A new LEO approach to communications solves many of the issues that have waylaid previous attempts at satellite Internet, particularly signal strength and latency.  Where most satellite communications have relied on geostationary satellites some 36,000 km away, LEO operates just 500 to 1000km above the surface of the Earth.

While there are a number of companies offering satellite Internet from geostationary orbit, the signal required to reach over 36,000km requires a sizable dish and, more importantly, as fast as the speed of light is, that makes a difference to latency with the fastest services still having a frustrating lag of at least 250ms (and typically well over 500ms).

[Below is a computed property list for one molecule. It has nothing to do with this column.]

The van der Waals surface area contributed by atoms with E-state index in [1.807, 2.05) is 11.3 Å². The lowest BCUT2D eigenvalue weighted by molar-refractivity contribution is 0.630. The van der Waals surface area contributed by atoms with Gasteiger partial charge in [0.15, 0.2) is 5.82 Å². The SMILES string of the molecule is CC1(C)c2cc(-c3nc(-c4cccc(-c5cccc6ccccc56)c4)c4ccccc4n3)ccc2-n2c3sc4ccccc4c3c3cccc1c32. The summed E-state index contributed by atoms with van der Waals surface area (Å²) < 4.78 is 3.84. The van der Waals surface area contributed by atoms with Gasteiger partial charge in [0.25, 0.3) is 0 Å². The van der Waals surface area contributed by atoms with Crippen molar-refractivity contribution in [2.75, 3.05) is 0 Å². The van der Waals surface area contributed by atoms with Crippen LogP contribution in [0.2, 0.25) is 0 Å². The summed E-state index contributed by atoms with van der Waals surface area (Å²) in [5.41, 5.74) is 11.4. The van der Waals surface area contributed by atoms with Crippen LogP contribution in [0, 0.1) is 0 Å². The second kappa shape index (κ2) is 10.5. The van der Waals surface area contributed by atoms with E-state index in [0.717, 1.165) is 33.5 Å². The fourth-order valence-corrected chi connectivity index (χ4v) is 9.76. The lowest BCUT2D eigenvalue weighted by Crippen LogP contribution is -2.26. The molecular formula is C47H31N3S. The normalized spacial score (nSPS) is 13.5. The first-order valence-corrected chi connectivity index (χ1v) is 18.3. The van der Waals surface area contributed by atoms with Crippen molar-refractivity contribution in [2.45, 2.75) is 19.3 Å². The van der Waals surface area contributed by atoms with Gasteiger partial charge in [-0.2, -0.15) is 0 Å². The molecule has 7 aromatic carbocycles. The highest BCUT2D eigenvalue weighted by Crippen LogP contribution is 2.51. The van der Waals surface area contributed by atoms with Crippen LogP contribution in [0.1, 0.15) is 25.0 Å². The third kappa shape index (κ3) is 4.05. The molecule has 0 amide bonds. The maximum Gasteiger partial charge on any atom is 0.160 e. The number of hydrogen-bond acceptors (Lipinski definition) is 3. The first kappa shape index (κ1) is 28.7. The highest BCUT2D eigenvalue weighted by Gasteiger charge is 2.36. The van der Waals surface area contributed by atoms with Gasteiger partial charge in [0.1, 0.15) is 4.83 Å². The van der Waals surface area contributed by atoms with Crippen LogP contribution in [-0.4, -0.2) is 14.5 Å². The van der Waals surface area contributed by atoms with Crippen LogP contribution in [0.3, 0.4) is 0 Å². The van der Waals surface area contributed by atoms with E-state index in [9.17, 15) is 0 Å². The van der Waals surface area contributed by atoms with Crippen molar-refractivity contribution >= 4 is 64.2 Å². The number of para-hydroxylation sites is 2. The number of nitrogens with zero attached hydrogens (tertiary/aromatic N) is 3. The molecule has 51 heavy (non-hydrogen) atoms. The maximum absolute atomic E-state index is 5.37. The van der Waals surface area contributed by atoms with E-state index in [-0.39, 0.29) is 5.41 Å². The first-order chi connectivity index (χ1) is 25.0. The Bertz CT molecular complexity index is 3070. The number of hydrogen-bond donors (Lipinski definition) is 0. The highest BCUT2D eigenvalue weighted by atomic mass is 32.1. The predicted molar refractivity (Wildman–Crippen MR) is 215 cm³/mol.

LEO Internet mitigates both these problems.  By bringing the satellites closer the signal is naturally stronger and the shorter distance brings the latency more in-line with mobile communications (about 20 to 40ms).  However, to deliver LEO you need a large constellation of satellites and only a few global companies have the scale or capacity to take on a project like this.  SpaceX is the current leader with their Starlink product supported by about 4,000 satellites with challenges coming from OneWeb, Amazon’s Project Kuiper and, more recently, Boeing.

The numbers are staggering, of the approximately 8,000 satellites in low-Earth orbit at the time of writing, 4,000 are part of Starlink!  SpaceX have announced plans for nearly 30,000 satellites in the Starlink constellation in future years.  With other LEO Internet contenders similarly proposing large numbers there are implications for the safety of these devices and even the visual pollution of the night sky.